US policy is in disarray with no coordination between different government agencies. President Trump is using single point agents without full institutional support behind these efforts. In many cases, some power centers of Washington are diametrically opposed to President’s efforts. It is probably right time for withdrawal of American troops from both Syria and Afghanistan. Trump may have realized what Christopher Fettweis wrote in 2008 in his book Losing Hurts Twice as Bad that “bringing peace to every corner of the globe, even those whose stability we have wrecked through our own incompetence, is not necessarily in the strategic interest of the United States”. However, the method in which it is being done has confused both allies and foes. American intelligence agencies are publicly disagreeing with Trump that is unprecedented. In late January 2019, in a hearing at Senate Intelligence Committee, Director of National Intelligence and heads of Central Intelligence Agency (CIA), National Security Agency (NSA) and Federal Bureau of Investigations (FBI) contradicted Trump on security issues. They told the committee that Iran was still abiding by the nuclear deal. Trump had pulled out of the deal stating that Tehran had broken the deal. Furious Trump sent his twitter tirade saying that ‘the intelligence people seem to be extremely passive and naïve when it comes to the dangers of Iran. They are wrong’. Continue reading “Kabuki Dance – Pakistan’s Balancing Act”
I have a suggestion for the bloggers. if you really want this blog to become popular and attract more insightful, witty and intelligent commenters, then you need to outgrow this India-Pakistan never-ending soap opera. This, and the other done-to-death Aryan-Dravidian debate occupies 90% of reading space on this blog.
I guess there’s always a niche for a Westerner to take on “Eastern topics.” I wonder if he would have gotten so much traction or controversy with his work if he was a plain old Sikh?
The Daily Telegraph would have probably not noticed him or been very careful in what it wrote. It is a bit perverse to see what is a hugely important in Indian history now being “milked”.
As an aside name me coloured Shakespearan academics (in Western institutions) or in Western history? It’s rare to see a coloured individuals teach Western history topics to white students; if Coloured are in humanities and academia, it will be in coloured topics. It’s a bit like casting white actors to play Middle Eastern and other ethnic roles.
I was ruminating the other day what was most interesting about that video of the little girl interrupting her dad on the BBC; is that the BBC had taken so much effort to find the one white American academic they could speak to in Korea about Korea.
Now it may seem I’m just having a usual gripe about Colonisers but it’s simply a reflection that the highest echelons of academa still remain steeped in white privilege.
I’ve seen this time and time again in Britain; as Britain begins to “brown”, the white spaces just grow and fossilise. There might be much gripe about diversity but Britain at the top looks and feels extremely different to urban Britain.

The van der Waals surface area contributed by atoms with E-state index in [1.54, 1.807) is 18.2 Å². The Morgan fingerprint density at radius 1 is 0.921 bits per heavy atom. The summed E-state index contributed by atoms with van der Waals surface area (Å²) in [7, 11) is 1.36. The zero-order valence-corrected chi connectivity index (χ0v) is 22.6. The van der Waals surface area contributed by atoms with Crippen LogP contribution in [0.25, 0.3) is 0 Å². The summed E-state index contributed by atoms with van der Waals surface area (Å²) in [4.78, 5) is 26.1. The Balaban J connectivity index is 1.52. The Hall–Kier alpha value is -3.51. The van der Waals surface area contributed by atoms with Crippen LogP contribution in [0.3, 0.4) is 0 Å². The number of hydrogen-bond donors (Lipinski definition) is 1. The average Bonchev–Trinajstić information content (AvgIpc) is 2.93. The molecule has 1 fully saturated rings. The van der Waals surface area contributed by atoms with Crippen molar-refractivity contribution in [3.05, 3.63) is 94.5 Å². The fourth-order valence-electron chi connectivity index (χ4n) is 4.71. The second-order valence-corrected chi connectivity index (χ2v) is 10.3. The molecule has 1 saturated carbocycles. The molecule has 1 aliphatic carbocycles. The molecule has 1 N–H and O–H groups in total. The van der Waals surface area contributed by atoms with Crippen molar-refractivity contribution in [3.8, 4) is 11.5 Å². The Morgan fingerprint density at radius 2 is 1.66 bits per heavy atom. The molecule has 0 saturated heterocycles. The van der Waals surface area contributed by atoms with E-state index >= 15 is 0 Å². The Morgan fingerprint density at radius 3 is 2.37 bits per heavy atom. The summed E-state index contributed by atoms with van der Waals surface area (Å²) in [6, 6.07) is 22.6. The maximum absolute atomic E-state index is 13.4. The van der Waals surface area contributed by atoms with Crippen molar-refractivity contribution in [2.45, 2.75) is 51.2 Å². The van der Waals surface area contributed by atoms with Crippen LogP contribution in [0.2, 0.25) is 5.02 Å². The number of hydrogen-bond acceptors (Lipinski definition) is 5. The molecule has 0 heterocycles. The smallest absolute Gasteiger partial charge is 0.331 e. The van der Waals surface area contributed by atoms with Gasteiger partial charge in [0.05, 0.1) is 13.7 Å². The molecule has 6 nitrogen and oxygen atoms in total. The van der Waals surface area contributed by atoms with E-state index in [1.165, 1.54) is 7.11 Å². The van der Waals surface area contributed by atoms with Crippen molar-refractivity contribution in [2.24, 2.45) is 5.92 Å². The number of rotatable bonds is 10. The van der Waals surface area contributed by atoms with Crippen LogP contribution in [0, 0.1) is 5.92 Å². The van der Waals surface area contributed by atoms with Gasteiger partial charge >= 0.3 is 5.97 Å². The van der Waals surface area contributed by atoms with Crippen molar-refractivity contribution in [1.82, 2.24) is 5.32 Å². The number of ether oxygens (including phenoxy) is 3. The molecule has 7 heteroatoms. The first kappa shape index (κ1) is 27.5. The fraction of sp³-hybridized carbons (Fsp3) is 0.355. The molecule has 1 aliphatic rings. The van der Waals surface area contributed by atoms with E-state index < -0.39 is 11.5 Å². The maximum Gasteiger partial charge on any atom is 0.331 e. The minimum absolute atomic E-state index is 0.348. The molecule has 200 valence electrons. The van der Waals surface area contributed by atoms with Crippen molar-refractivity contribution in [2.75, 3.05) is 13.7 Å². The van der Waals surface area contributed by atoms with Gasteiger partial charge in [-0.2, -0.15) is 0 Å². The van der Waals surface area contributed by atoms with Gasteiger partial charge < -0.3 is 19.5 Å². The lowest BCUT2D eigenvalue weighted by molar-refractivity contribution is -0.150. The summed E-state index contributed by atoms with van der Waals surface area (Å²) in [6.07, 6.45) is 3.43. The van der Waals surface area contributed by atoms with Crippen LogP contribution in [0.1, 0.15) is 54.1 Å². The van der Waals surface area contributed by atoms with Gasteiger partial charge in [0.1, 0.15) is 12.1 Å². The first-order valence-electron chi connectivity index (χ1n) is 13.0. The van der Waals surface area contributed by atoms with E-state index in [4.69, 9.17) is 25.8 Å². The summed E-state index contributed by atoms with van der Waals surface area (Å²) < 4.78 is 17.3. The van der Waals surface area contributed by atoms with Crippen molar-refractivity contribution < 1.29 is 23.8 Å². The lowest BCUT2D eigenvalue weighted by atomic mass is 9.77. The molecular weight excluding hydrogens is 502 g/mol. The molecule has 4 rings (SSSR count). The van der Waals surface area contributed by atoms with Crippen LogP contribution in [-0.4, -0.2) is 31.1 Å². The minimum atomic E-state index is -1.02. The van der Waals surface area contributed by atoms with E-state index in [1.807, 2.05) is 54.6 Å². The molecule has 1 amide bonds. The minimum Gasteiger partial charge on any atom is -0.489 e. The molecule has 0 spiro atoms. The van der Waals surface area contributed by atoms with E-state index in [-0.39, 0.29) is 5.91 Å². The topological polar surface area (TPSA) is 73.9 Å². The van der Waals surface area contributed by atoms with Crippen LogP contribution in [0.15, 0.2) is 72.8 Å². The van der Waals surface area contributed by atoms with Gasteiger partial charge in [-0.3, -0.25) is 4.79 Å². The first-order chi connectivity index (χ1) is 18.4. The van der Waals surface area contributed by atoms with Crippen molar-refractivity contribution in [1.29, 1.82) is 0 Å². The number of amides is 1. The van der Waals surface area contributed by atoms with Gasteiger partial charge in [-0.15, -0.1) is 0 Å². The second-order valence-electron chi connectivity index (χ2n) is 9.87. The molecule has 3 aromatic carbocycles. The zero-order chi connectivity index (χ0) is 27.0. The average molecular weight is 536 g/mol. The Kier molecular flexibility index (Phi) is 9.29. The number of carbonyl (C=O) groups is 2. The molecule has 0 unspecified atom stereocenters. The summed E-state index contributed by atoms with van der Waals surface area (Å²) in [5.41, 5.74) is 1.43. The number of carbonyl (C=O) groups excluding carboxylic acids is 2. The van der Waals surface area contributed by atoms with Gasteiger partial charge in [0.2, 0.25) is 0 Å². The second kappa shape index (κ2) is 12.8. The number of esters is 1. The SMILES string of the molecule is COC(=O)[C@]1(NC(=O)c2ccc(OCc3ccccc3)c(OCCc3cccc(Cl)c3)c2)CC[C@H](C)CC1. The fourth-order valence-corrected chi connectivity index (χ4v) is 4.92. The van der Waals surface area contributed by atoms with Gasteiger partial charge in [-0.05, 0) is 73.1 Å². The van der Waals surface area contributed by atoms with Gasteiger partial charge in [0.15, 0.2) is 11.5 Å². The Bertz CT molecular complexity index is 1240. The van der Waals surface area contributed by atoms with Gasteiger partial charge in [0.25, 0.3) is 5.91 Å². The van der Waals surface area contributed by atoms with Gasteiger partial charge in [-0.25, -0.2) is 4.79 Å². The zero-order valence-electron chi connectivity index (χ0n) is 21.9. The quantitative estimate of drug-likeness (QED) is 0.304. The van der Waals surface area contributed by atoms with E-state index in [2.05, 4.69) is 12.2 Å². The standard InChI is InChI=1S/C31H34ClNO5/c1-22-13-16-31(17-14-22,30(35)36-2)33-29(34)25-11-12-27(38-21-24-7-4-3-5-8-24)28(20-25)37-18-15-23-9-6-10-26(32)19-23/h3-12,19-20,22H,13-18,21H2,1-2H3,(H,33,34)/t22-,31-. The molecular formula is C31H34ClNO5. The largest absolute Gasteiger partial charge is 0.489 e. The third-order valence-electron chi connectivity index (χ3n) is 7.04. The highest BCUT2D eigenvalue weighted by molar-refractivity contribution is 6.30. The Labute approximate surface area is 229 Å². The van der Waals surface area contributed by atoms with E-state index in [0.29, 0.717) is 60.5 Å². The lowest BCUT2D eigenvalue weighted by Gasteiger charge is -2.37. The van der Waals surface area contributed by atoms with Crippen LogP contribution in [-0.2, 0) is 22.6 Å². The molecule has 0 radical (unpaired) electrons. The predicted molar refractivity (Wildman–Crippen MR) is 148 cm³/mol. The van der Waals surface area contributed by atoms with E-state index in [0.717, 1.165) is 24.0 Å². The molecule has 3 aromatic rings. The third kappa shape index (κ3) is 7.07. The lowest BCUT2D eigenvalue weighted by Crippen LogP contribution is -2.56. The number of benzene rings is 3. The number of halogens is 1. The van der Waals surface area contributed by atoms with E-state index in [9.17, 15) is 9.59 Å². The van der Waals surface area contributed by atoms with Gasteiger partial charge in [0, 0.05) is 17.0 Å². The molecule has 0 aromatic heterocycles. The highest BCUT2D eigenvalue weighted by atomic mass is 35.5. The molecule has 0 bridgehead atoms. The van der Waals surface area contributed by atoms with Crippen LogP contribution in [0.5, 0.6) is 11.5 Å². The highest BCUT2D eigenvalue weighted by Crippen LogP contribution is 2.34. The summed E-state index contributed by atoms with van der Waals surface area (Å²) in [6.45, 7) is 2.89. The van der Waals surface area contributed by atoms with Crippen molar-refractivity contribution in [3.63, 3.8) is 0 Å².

Minorities have a few choices at their disposal:
(1.) Struggle to the top but they will have to invisibly “whiten” as they do so. It is essentially adopting
(2.) Just focus on making money and being hyper-bourgeois; leave exciting Bohemian areas to white people.
(3.) Become angry and disaffected to be noticed but so much anger is corrosive to the soul. I get tired of every other tweet being “I cried with rage” about relatively abstract and trivial topics. I wish I could send every SJW to the third world for a 6 month to understand what “real problems are”.
(4.) Do what I do and create another base “back home.” I don’t have much privilege in the West but I sort have privilege in the East as a Westerner (yes it’s a perverse logic). Privilege is really important to get ahead in life and the absurd arguments of SJWs that they need to “atone” for their privilege is essentially that they are so far ahead that they need to give others a lift up.
In the podcast with Kushal Mehra he made an offhand comment that it was strange that conservative American intellectual Ben Shapiro was reading India After Gandhi to understand his country. Mehra’s confusion is simply that Shapiro is on the Right, but he is reading from the perspective of Indian Left to understand India. Though probably hyperbolic, perhaps it would be like a Hindu nationalist reading Howard Zinn’s A Peoples History of the United States to understand America.
I know there are issues India After Gandhi. My friend Reihan Salam thought that Amardeep Singh was entirely too uncritical when he blogged the book many years ago. Since I have no read the book I will not hazard to offer an opinion.
But, the question then remains: what books on Indian history should an American read to offer up some balance? This is a live issue, as an American conservative friend was himself considering reading India After Gandhi before being taken aback by Mehra’s comment about Shapiro and his reading habits.